I’m writing this morning to share an eBook I’ve been reading, “Uncover Exciting History”. To explain why I like it – I’d like to share where our need for it stemmed.
Last year about this time, I was really excited about a history curriculum that would guide us through US History. I prayed, prepped, planned, printed notebook pages, scheduled, prayed some more, and then put it into practice. We had a week of very short lessons, we were disciplined, and I felt somehow proud that our history program was operating smoothly.
As we would read the very short texts together, I would start to question the content. “Was that how that happened?” “Do you boys realize xyz was also involved?” “Do you know that abc had to happen first?”
This went on until we were studying Thomas Jefferson. In 3-4 short paragraphs, they told us that he had acquired the Louisiana purchase from the French and he send two explorers out to explore it “as far as the Rocky Mountains” to see how the west could be expanded. It was called – The Voyage of Discovery. Hmmmm. Really? I actually looked up Voyage of Discovery to see if there were more than one – and this voyage was a bit different. I polled my friends to ask where their assumption would be that the “voyage” would end, and 99% said Colorado.
After a few more of these very tiny topic vague texts we became dissatisfied. It felt that we were doing it to do it. There was no spark. No extra questions, save for fixing inaccurate texts. We were cruising along tiny facts, but no wonder or learning.
So now let me share with you an experience this summer with Uncover Exciting History by Amy Puetz –
I downloaded the book to my laptop and used Send To Kindle to quickly upload the book to my Kindle and the boys’ iPods. There are 29 chapters “Recalling America’s Christian Heritage”. We browed the easy to understand topics and choose to read Chapter 12 – “The Lewis & Clark Expedition”. The chapter is nine Kindle pages long. In this short recap – we quickly read what Thomas Jefferson asked, “The object of your mission is to explore the Missouri river, and such principal stream of it, as, by its course and communication with the water of the Pacific Ocean may offer the most direct and practicable water communication across this continent, for the purposes of commerce.” Well. That sounds a bit more accurate – and how hard was that to include his actual words? We learn just enough about the trip to give an understanding of their journey, an yet, leaves parts open to trigger a curiosity.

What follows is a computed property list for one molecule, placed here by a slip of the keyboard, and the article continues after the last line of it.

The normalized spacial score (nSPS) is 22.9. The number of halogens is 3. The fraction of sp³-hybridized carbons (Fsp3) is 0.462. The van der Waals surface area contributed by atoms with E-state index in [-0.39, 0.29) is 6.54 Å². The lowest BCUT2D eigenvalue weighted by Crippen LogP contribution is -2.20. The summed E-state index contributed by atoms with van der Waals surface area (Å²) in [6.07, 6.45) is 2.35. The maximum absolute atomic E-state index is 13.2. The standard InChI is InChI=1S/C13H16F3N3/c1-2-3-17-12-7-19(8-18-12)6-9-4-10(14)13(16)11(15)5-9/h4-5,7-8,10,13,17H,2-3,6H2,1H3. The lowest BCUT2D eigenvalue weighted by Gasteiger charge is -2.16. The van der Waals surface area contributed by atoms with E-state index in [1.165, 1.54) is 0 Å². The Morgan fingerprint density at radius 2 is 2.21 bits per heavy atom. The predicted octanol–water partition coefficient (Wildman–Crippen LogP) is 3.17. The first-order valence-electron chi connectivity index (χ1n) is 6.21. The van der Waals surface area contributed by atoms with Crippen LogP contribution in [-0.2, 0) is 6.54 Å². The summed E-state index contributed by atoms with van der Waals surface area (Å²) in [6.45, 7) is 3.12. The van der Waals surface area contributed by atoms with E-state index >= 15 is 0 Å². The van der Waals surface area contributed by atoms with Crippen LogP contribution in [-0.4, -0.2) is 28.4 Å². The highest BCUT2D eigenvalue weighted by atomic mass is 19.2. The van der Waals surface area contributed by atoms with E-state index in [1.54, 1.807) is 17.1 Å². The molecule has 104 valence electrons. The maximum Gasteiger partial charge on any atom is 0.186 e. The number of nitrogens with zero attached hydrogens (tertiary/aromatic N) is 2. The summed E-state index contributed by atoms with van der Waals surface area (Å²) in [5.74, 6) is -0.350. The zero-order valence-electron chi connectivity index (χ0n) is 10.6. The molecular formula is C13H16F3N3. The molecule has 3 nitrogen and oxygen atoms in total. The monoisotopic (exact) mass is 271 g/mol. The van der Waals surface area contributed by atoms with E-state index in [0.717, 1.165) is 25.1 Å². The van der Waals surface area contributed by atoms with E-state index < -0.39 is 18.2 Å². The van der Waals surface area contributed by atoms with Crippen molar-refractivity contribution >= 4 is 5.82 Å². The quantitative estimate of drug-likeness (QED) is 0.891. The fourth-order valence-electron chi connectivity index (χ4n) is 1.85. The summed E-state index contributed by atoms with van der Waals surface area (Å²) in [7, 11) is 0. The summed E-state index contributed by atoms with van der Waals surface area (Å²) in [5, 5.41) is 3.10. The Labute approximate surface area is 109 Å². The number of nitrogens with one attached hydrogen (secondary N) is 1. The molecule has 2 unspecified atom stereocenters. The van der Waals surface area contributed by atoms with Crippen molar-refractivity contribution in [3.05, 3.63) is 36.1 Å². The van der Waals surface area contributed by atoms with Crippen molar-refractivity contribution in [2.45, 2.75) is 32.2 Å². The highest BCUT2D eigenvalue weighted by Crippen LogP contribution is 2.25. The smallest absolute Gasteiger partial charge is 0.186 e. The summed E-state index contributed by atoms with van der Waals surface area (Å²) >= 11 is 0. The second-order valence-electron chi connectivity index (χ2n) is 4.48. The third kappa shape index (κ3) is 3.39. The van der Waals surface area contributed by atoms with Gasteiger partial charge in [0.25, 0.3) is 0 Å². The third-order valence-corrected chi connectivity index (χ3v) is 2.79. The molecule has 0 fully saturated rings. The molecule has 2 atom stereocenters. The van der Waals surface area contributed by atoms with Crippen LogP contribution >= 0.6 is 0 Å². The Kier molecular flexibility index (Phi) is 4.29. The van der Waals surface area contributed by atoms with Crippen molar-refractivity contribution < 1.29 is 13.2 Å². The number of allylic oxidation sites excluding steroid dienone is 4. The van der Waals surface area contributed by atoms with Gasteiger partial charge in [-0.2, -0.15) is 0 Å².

What I REALLY like – is the Digging Deeper notes at the end of the story – a couple of follow up question and activities – Looking on a map, a quick study of the tribes, drawing a map, a game recommendation, a book recommendation, and a cook book recommendation.
The story itself was well written, easy to read aloud, captivating, and fun. It was educational to the entire family. I really like that it is a book that celebrates our Christian Heritage. It is hard to find texts written recently that focuses on truth without compromise for political correctness. Interested? Visit their site links below for the juicy details:
Disclaimer – I received a free ebook from Amy Puetz
as part of my time with the Schoolhouse Review Crew in exchange for reading
and using her book in my home and telling you about our honest experience.